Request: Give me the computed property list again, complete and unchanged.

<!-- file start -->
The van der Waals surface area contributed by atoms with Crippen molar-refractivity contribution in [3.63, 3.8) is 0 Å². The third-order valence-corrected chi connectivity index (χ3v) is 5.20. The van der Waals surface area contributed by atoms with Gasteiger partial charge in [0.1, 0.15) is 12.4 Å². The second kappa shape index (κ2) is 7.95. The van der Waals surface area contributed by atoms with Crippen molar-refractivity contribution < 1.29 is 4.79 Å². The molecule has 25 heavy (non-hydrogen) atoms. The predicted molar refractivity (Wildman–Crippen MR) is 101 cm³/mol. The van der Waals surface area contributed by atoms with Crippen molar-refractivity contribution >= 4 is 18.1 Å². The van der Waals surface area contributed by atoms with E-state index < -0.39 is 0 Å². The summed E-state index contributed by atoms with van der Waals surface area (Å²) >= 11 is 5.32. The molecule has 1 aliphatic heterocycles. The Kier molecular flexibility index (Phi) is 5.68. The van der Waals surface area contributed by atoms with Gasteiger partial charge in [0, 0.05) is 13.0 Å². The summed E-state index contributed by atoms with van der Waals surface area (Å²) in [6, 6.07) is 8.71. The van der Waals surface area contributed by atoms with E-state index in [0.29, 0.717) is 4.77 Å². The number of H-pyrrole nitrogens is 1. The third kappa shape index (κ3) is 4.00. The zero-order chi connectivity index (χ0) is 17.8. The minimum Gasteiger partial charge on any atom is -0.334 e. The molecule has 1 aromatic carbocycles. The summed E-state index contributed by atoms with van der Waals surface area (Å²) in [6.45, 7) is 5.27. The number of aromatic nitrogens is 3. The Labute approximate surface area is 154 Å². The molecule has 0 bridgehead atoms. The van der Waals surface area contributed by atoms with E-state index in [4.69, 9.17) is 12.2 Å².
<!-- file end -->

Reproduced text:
The van der Waals surface area contributed by atoms with Crippen molar-refractivity contribution in [3.63, 3.8) is 0 Å². The third-order valence-corrected chi connectivity index (χ3v) is 5.20. The van der Waals surface area contributed by atoms with Gasteiger partial charge in [0.1, 0.15) is 12.4 Å². The second kappa shape index (κ2) is 7.95. The van der Waals surface area contributed by atoms with Crippen molar-refractivity contribution < 1.29 is 4.79 Å². The molecule has 25 heavy (non-hydrogen) atoms. The predicted molar refractivity (Wildman–Crippen MR) is 101 cm³/mol. The van der Waals surface area contributed by atoms with Crippen molar-refractivity contribution >= 4 is 18.1 Å². The van der Waals surface area contributed by atoms with E-state index < -0.39 is 0 Å². The summed E-state index contributed by atoms with van der Waals surface area (Å²) >= 11 is 5.32. The molecule has 1 aliphatic heterocycles. The Kier molecular flexibility index (Phi) is 5.68. The van der Waals surface area contributed by atoms with Gasteiger partial charge in [0, 0.05) is 13.0 Å². The summed E-state index contributed by atoms with van der Waals surface area (Å²) in [6, 6.07) is 8.71. The van der Waals surface area contributed by atoms with E-state index in [0.29, 0.717) is 4.77 Å². The number of H-pyrrole nitrogens is 1. The third kappa shape index (κ3) is 4.00. The zero-order chi connectivity index (χ0) is 17.8. The minimum Gasteiger partial charge on any atom is -0.334 e. The molecule has 1 aromatic carbocycles. The summed E-state index contributed by atoms with van der Waals surface area (Å²) in [6.45, 7) is 5.27. The number of aromatic nitrogens is 3. The Labute approximate surface area is 154 Å². The molecule has 0 bridgehead atoms. The van der Waals surface area contributed by atoms with E-state index in [4.69, 9.17) is 12.2 Å².